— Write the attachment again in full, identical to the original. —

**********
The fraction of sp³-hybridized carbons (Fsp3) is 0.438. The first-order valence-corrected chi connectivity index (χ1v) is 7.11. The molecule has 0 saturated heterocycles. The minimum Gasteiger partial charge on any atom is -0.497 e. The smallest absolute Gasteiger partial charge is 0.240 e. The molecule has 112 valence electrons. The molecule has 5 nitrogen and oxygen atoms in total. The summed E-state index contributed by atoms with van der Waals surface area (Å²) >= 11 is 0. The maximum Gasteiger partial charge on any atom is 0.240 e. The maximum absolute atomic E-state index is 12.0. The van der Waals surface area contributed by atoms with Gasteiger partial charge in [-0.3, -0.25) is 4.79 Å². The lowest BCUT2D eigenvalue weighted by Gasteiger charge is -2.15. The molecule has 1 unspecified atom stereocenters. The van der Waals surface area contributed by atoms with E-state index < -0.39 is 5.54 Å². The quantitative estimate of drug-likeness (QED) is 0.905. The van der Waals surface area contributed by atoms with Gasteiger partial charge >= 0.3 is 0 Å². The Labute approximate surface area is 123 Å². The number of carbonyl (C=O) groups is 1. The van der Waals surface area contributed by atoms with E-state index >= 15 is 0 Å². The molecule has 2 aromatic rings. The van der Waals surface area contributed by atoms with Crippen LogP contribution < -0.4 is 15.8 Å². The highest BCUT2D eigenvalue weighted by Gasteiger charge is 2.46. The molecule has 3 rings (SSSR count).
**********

The fraction of sp³-hybridized carbons (Fsp3) is 0.438. The first-order valence-corrected chi connectivity index (χ1v) is 7.11. The molecule has 0 saturated heterocycles. The minimum Gasteiger partial charge on any atom is -0.497 e. The smallest absolute Gasteiger partial charge is 0.240 e. The molecule has 112 valence electrons. The molecule has 5 nitrogen and oxygen atoms in total. The summed E-state index contributed by atoms with van der Waals surface area (Å²) >= 11 is 0. The maximum Gasteiger partial charge on any atom is 0.240 e. The maximum absolute atomic E-state index is 12.0. The van der Waals surface area contributed by atoms with Gasteiger partial charge in [-0.3, -0.25) is 4.79 Å². The lowest BCUT2D eigenvalue weighted by Gasteiger charge is -2.15. The molecule has 1 unspecified atom stereocenters. The van der Waals surface area contributed by atoms with E-state index < -0.39 is 5.54 Å². The quantitative estimate of drug-likeness (QED) is 0.905. The van der Waals surface area contributed by atoms with Gasteiger partial charge >= 0.3 is 0 Å². The Labute approximate surface area is 123 Å². The number of carbonyl (C=O) groups is 1. The van der Waals surface area contributed by atoms with E-state index >= 15 is 0 Å². The molecule has 2 aromatic rings. The van der Waals surface area contributed by atoms with Crippen LogP contribution < -0.4 is 15.8 Å². The highest BCUT2D eigenvalue weighted by Gasteiger charge is 2.46. The molecule has 3 rings (SSSR count).